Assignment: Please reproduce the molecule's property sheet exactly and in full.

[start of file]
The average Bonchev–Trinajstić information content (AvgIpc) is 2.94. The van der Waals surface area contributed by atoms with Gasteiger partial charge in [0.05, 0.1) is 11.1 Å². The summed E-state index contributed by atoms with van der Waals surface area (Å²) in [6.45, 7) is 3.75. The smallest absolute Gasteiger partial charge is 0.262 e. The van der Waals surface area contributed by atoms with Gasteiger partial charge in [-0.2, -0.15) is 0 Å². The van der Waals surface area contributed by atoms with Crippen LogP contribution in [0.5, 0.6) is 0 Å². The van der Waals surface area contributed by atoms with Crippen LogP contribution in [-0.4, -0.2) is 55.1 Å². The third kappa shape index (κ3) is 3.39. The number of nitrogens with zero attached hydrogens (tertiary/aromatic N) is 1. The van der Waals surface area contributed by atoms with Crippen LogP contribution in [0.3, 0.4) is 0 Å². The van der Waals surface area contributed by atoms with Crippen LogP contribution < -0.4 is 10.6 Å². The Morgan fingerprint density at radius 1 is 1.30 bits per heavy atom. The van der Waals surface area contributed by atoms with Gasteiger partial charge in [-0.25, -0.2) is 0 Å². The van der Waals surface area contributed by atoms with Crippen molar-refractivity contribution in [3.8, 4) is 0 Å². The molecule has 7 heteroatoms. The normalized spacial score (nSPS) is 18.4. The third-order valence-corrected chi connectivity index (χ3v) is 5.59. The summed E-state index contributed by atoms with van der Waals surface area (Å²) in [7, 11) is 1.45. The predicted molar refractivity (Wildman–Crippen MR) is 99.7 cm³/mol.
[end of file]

The average Bonchev–Trinajstić information content (AvgIpc) is 2.94. The van der Waals surface area contributed by atoms with Gasteiger partial charge in [0.05, 0.1) is 11.1 Å². The summed E-state index contributed by atoms with van der Waals surface area (Å²) in [6.45, 7) is 3.75. The smallest absolute Gasteiger partial charge is 0.262 e. The van der Waals surface area contributed by atoms with Gasteiger partial charge in [-0.2, -0.15) is 0 Å². The van der Waals surface area contributed by atoms with Crippen LogP contribution in [0.5, 0.6) is 0 Å². The van der Waals surface area contributed by atoms with Crippen LogP contribution in [-0.4, -0.2) is 55.1 Å². The third kappa shape index (κ3) is 3.39. The number of nitrogens with zero attached hydrogens (tertiary/aromatic N) is 1. The van der Waals surface area contributed by atoms with Crippen LogP contribution in [0.3, 0.4) is 0 Å². The van der Waals surface area contributed by atoms with Crippen LogP contribution < -0.4 is 10.6 Å². The Morgan fingerprint density at radius 1 is 1.30 bits per heavy atom. The van der Waals surface area contributed by atoms with Gasteiger partial charge in [-0.25, -0.2) is 0 Å². The van der Waals surface area contributed by atoms with Crippen molar-refractivity contribution in [3.8, 4) is 0 Å². The molecule has 7 heteroatoms. The normalized spacial score (nSPS) is 18.4. The third-order valence-corrected chi connectivity index (χ3v) is 5.59. The summed E-state index contributed by atoms with van der Waals surface area (Å²) in [7, 11) is 1.45. The predicted molar refractivity (Wildman–Crippen MR) is 99.7 cm³/mol.